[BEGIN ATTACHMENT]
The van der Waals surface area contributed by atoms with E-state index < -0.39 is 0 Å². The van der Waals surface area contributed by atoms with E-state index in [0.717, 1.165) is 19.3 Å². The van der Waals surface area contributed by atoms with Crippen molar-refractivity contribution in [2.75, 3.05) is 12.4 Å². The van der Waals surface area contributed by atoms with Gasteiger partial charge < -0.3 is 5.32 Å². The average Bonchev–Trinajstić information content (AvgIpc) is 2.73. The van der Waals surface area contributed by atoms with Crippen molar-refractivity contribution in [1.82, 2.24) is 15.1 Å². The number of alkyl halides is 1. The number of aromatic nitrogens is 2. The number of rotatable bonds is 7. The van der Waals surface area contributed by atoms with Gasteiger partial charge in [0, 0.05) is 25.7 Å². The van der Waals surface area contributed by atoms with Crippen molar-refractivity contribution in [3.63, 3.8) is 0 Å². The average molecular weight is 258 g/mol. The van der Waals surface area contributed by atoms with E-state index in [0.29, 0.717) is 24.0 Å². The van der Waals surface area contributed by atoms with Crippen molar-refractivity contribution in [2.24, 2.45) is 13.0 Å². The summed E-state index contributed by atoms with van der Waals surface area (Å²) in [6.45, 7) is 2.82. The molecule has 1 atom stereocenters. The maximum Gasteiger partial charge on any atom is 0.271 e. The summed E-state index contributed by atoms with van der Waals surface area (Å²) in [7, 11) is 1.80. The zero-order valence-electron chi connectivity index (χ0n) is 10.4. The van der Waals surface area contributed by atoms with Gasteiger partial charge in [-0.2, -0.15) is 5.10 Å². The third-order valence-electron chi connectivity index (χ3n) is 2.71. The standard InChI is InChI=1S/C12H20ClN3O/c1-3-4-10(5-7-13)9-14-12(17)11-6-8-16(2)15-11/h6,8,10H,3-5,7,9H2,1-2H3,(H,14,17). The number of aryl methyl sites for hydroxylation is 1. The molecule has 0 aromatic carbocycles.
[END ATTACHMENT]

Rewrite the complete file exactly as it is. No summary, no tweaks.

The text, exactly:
The van der Waals surface area contributed by atoms with E-state index < -0.39 is 0 Å². The van der Waals surface area contributed by atoms with E-state index in [0.717, 1.165) is 19.3 Å². The van der Waals surface area contributed by atoms with Crippen molar-refractivity contribution in [2.75, 3.05) is 12.4 Å². The van der Waals surface area contributed by atoms with Gasteiger partial charge < -0.3 is 5.32 Å². The average Bonchev–Trinajstić information content (AvgIpc) is 2.73. The van der Waals surface area contributed by atoms with Crippen molar-refractivity contribution in [1.82, 2.24) is 15.1 Å². The number of alkyl halides is 1. The number of aromatic nitrogens is 2. The number of rotatable bonds is 7. The van der Waals surface area contributed by atoms with Gasteiger partial charge in [0, 0.05) is 25.7 Å². The van der Waals surface area contributed by atoms with Crippen molar-refractivity contribution in [3.63, 3.8) is 0 Å². The average molecular weight is 258 g/mol. The van der Waals surface area contributed by atoms with E-state index in [0.29, 0.717) is 24.0 Å². The van der Waals surface area contributed by atoms with Crippen molar-refractivity contribution in [2.24, 2.45) is 13.0 Å². The summed E-state index contributed by atoms with van der Waals surface area (Å²) in [6.45, 7) is 2.82. The molecule has 1 atom stereocenters. The maximum Gasteiger partial charge on any atom is 0.271 e. The summed E-state index contributed by atoms with van der Waals surface area (Å²) in [7, 11) is 1.80. The zero-order valence-electron chi connectivity index (χ0n) is 10.4. The van der Waals surface area contributed by atoms with Gasteiger partial charge in [-0.2, -0.15) is 5.10 Å². The third-order valence-electron chi connectivity index (χ3n) is 2.71. The standard InChI is InChI=1S/C12H20ClN3O/c1-3-4-10(5-7-13)9-14-12(17)11-6-8-16(2)15-11/h6,8,10H,3-5,7,9H2,1-2H3,(H,14,17). The number of aryl methyl sites for hydroxylation is 1. The molecule has 0 aromatic carbocycles.